Changes in both total cardiovascular function and regional hemodynamics associated with large doses of intravenous meperidine were studied in conscious dogs in the absence of other drugs or recent surgery. The animals had previously been surgically prepared by placement of aortic catheters and implantation of chronic indwelling electromagnetic and Doppler ultrasonic flow probes on the aorta and on mesenteric, renal, and iliac arteries. Meperidine, 2 mg/kg, produced mild renal vascular dilation (10% maximum decreases in resistance and 5% increases in blood flow), but did not alter the resistances and flows in the mesenteric or iliac vascular beds. Meperidine, 6 mg/kg, again resulted in renal dilation (maximum 22% decreases in resistance and 18% increases in blood flow). The iliac vasculature also dilated (maximum 39% decreases in resistance and 40% increases in blood flow). However, the mesenteric vasculature constricted (89% increases in resistance and 40% decreases in blood flow). Following 2 mg/kg of meperidine cardiac output and aortic pressure decreased significantly while total peripheral resistance increased significantly. Heart rate remained unchanged. Following 6 mg/kg of meperidine total peripheral resistance and aortic pressure decreased significantly while heart rate increased. Cardiac output increased during the first part of the observation period then subsequently decreased significantly. It is concluded that in unmedicated dogs meperidine has significant effects on total cardiovascular function and on regional blood flow.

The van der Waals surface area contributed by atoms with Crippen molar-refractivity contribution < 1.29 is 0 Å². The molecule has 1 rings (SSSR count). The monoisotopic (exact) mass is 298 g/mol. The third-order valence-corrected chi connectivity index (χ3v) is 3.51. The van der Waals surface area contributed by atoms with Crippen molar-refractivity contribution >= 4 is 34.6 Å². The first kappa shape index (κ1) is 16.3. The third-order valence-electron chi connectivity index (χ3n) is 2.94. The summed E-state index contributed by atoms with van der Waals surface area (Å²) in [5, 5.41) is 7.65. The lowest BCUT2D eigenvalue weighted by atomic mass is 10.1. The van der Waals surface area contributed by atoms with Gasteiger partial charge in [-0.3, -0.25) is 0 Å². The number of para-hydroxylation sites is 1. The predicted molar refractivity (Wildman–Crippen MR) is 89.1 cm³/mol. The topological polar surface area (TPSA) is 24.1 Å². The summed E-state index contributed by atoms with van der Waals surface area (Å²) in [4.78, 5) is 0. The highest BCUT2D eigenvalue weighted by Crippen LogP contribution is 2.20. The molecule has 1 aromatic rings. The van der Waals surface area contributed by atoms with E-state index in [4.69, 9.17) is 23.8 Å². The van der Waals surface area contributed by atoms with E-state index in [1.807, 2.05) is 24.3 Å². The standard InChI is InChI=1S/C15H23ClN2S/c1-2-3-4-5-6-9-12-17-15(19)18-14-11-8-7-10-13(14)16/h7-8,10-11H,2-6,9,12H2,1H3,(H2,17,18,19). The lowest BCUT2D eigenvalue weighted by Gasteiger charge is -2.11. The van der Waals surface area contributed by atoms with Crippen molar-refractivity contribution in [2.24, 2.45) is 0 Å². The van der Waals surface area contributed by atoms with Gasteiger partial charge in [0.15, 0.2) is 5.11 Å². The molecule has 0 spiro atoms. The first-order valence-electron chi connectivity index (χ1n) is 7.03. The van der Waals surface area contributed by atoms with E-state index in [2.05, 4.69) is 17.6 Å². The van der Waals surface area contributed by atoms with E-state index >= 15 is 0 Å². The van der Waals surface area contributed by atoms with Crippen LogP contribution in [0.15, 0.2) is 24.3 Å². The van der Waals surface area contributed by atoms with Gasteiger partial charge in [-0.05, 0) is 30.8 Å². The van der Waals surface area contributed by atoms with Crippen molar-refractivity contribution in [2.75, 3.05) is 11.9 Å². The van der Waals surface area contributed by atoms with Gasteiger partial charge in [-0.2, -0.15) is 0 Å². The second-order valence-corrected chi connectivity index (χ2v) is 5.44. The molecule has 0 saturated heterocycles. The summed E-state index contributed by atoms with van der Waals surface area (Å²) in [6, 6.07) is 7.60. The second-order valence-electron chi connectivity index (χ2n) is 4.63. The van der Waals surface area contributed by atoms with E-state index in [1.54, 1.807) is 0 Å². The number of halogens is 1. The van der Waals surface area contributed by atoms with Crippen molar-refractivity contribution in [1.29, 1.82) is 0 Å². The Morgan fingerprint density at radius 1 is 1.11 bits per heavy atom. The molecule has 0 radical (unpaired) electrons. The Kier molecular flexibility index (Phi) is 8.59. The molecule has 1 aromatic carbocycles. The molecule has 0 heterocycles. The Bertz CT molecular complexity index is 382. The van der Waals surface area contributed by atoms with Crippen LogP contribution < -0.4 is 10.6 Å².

All Science Journal Classification (ASJC) codes
- Anesthesiology and Pain Medicine